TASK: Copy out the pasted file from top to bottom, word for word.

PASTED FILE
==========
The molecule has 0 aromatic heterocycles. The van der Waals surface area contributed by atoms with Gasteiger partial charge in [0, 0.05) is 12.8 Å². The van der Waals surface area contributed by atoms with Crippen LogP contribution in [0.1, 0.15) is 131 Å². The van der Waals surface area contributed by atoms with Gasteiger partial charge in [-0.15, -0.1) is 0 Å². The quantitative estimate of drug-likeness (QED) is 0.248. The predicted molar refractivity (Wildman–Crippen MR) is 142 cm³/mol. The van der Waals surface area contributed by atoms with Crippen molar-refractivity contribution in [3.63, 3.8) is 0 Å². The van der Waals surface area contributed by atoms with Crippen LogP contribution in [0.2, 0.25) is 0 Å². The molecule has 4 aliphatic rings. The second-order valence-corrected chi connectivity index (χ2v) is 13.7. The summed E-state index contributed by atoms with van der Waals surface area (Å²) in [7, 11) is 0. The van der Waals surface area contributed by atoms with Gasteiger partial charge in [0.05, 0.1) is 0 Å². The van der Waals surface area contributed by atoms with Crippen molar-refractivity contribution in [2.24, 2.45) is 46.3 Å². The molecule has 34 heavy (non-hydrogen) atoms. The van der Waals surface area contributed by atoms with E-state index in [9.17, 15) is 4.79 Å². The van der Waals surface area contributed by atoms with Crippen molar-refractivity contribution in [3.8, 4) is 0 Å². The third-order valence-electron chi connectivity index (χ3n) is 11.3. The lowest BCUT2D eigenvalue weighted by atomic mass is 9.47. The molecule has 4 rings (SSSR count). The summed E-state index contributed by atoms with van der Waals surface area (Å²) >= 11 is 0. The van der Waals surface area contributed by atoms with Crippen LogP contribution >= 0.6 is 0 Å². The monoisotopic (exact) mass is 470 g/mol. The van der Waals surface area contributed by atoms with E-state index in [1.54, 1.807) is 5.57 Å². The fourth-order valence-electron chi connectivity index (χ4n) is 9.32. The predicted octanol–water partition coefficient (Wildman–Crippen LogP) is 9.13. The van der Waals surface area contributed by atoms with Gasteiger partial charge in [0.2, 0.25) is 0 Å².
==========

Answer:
The molecule has 0 aromatic heterocycles. The van der Waals surface area contributed by atoms with Gasteiger partial charge in [0, 0.05) is 12.8 Å². The van der Waals surface area contributed by atoms with Crippen LogP contribution in [0.1, 0.15) is 131 Å². The van der Waals surface area contributed by atoms with Gasteiger partial charge in [-0.15, -0.1) is 0 Å². The quantitative estimate of drug-likeness (QED) is 0.248. The predicted molar refractivity (Wildman–Crippen MR) is 142 cm³/mol. The van der Waals surface area contributed by atoms with Crippen molar-refractivity contribution in [3.63, 3.8) is 0 Å². The van der Waals surface area contributed by atoms with Crippen LogP contribution in [0.2, 0.25) is 0 Å². The molecule has 4 aliphatic rings. The second-order valence-corrected chi connectivity index (χ2v) is 13.7. The summed E-state index contributed by atoms with van der Waals surface area (Å²) in [7, 11) is 0. The van der Waals surface area contributed by atoms with Gasteiger partial charge in [0.05, 0.1) is 0 Å². The van der Waals surface area contributed by atoms with Crippen molar-refractivity contribution in [2.24, 2.45) is 46.3 Å². The molecule has 34 heavy (non-hydrogen) atoms. The van der Waals surface area contributed by atoms with E-state index in [9.17, 15) is 4.79 Å². The van der Waals surface area contributed by atoms with Crippen molar-refractivity contribution in [3.8, 4) is 0 Å². The third-order valence-electron chi connectivity index (χ3n) is 11.3. The lowest BCUT2D eigenvalue weighted by atomic mass is 9.47. The molecule has 4 rings (SSSR count). The summed E-state index contributed by atoms with van der Waals surface area (Å²) >= 11 is 0. The van der Waals surface area contributed by atoms with Crippen LogP contribution >= 0.6 is 0 Å². The monoisotopic (exact) mass is 470 g/mol. The van der Waals surface area contributed by atoms with E-state index in [1.54, 1.807) is 5.57 Å². The fourth-order valence-electron chi connectivity index (χ4n) is 9.32. The predicted octanol–water partition coefficient (Wildman–Crippen LogP) is 9.13. The van der Waals surface area contributed by atoms with Gasteiger partial charge in [0.2, 0.25) is 0 Å².